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Mompreneur Barbara Kavovit Nails a New Market

Barbara Kavovit, founder of Barbara K! Enterprises and Barbara's Way, empowers women in the home with DIY advice, tools, and more, and she's turned her passion for home improvement into a multimillion dollar business.


Quick Facts: Barbara Kavovit is divorced and lives in Manhattan with her son Zachary, 13.
Barbara Kavovit; Barbara K!; Barbara's Way

After working for 10 years as the founder and chief executive of one of the largest female-owned construction companies in the city, Barbara Kavovit assessed that the female demographic was largely underserved when it came to home improvement. She launched Barbara K! Enterprises, a line of home improvement tools, kits, accessories, and do-it-yourself guidebooks made specifically for women - an idea she has turned into a multimillion dollar company.

In her newest venture, Barbara's Way, Barbara has teamed up with Stanley® and Isotoner® to create a large array of home improvement products through which she is able to further her mission of empowering women to be self-sufficient. A recognized expert in the media, Barbara is the exclusive home improvement expert for AOL Coaches series, the author of two books, and a NY Post columnist.


Where did your passion for construction come from?

The first time I recall ever feeling empowered was when I was 9. My family lived in the Bronx, and my sister and I shared a room. My dad wanted to give us more space, so he came home with a bunch of 2x3s and said, "You're going to help me build these bunk beds. I want you to take the hammer, and I'm going to hold the nail, and I want you to start hammering the nail into the wood." I thought it was such a strange request coming from my dad - but that bonding experience and that sense of accomplishment was such a driving force in my development.


How did you get into renovation and construction?

I was 21 and I had just graduated from college and moved back home. My mom and her girlfriends were sitting around the table and they were talking about how the contractor never showed up and they'd been asking their husbands to get things done, but the husbands would always say they would get around to it. I thought that they should know how to do things themselves, so I came up with the idea of marketing home improvements to women. I made up some business cards. I would introduce myself as women came out of the grocery store. I would ask them if there was anything they needed done in their homes, and every single woman would say "Yes!" I would match the tradesmen that were advertising in the local paper with the women who called me. I would call the carpenter, for example, and tell him we would have to fix a door that's off the hinge. They would come to the job and say "This is going to cost $100" and I would charge the homeowner $150. That's how my business was born.


How did your inspiration for Barbara K! come about?

I was watching an episode of Sex and the City where Samantha had just moved into a new apartment and was trying to hang curtains but they fell down on her head. I realized that most women don't know how to do their own home repairs by themselves. Even I, owning a construction company, was very intimidated living alone with a small son. I just never wanted to be in a position to be dependent on somebody else.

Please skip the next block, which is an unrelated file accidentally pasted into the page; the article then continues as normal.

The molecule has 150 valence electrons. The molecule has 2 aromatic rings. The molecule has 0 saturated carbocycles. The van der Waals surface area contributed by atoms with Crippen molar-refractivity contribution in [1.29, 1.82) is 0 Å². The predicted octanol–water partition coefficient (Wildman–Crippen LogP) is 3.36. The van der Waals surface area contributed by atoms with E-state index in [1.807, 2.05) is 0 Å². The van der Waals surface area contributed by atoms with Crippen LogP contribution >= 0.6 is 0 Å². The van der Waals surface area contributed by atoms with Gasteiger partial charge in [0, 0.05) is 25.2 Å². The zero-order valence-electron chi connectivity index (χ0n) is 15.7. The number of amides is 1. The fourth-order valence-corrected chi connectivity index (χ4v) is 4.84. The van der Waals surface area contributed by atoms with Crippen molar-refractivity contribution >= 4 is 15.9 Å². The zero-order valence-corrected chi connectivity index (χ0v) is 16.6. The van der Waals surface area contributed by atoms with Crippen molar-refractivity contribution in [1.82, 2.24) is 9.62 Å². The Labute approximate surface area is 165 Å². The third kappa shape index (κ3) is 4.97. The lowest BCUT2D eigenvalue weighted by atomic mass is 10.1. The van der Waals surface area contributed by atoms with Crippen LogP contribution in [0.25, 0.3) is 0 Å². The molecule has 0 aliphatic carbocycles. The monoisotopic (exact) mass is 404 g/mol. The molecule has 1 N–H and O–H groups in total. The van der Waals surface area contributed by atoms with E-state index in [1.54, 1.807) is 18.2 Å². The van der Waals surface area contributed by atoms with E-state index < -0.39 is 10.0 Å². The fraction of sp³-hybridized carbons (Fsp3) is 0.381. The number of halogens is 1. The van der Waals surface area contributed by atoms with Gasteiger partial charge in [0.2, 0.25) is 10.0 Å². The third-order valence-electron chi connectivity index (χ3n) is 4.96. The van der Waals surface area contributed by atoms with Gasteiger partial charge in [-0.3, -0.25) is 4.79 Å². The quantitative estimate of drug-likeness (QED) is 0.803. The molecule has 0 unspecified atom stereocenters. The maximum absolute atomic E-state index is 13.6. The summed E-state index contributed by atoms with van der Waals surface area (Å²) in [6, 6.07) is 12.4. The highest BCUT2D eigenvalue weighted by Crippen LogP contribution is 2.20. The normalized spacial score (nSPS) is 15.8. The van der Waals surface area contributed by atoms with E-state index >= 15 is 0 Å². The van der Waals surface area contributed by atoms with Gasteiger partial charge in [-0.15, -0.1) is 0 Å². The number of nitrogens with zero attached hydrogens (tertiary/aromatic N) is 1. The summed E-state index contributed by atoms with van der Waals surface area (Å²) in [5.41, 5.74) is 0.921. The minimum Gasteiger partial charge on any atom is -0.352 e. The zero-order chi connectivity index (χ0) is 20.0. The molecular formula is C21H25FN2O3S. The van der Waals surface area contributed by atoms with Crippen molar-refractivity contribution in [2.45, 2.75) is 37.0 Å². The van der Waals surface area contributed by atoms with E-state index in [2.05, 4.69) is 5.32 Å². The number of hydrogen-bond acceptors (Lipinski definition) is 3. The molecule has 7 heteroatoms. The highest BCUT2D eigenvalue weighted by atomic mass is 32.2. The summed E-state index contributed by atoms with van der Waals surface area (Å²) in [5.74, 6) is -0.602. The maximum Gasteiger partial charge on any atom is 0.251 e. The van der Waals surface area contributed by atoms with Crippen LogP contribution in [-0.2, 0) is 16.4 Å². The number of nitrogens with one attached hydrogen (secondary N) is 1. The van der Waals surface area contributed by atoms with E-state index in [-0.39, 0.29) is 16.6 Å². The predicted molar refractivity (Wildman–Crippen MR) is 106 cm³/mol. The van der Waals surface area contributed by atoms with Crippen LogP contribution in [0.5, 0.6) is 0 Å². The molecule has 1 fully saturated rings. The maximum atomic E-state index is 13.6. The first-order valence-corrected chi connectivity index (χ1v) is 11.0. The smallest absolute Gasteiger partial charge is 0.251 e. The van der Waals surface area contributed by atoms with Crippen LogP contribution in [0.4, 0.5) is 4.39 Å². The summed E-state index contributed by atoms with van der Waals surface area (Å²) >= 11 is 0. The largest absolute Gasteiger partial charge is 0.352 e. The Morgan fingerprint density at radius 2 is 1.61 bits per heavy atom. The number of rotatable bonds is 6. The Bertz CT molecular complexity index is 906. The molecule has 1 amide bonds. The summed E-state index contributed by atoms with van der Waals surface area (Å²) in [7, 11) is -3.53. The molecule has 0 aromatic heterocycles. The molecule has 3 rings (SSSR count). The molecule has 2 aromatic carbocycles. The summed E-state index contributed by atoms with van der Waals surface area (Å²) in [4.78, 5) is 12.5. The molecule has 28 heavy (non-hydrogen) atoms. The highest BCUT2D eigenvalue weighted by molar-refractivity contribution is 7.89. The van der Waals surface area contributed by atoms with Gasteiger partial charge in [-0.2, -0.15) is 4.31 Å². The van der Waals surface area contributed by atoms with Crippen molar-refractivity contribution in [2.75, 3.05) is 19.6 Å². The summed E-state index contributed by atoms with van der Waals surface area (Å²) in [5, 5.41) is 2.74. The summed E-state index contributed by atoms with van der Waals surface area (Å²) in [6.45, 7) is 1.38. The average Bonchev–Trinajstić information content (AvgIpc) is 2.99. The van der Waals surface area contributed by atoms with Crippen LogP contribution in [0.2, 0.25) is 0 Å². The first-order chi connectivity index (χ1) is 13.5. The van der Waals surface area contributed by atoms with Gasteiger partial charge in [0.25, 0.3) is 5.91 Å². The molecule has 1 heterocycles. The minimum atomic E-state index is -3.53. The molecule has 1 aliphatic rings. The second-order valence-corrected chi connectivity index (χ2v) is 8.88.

How did you know it was a viable idea?

I did a lot of research and I found out that the size of the market was a 240-billion-dollar business at the time. And of that, there's about 90 billion dollars-worth that are purchases made by women, yet there was nothing for them to buy. I also realized there was nobody else out there who was an expert or authority in this genre.


How did you know what steps were involved to get your business off the ground?

I didn't! It's like the law of averages: You talk to as many people as possible. When people were able to see my passion and hear my presentation and the fact that I was a divorced woman of a son, it kind of all fit into place.

Stanley, Barbara K! hard storage case in purple


Did you face a lot of adversity in the beginning?

God, yeah! Being in construction as a woman, people immediately want to know if my father or brother was in the business or who I was a front for. It's not an overnight success. It takes many years of working, focusing, being patient, and proving yourself.


What do you wish you would have known before you started?

That success takes 15 years! But you can't think that it's going to take forever, because if you worry about success, then you might never know where you're going to get to.


What's one piece of advice you have for a mom who wants to launch a similar business?

Start small. If you have a job and still bring in a little bit of income, you can use that to fund your business venture in a very small way. Make a two-page plan of your ideas, and look at your demographics. Join some local businesses and networks and start writing a piece in the local paper about your craft. You just have to stay focused, take classes, get as much as information as you can - and believe in yourself.


How do you manage a work/life balance?

I get my son involved as much as possible. I would ask him to create some ideas that he had and now he has his own sketchbook with a number of ideas. When I'm out for a meeting, he knows that I'm working and when I get home I'm going to tell him all about it. I try to do things around his schedule, and I'm always home to make him dinner.


What's next?

My goal is to be the Martha Stewart or the Oprah of the home improvement sector. I'm working on both a TV show and another book.


For more information, visit



Also see: Pregnant in Heels: Mompreneur Rosie Pope

Mompreneur Rashmi Budhram's Diaper Bags Du Jour


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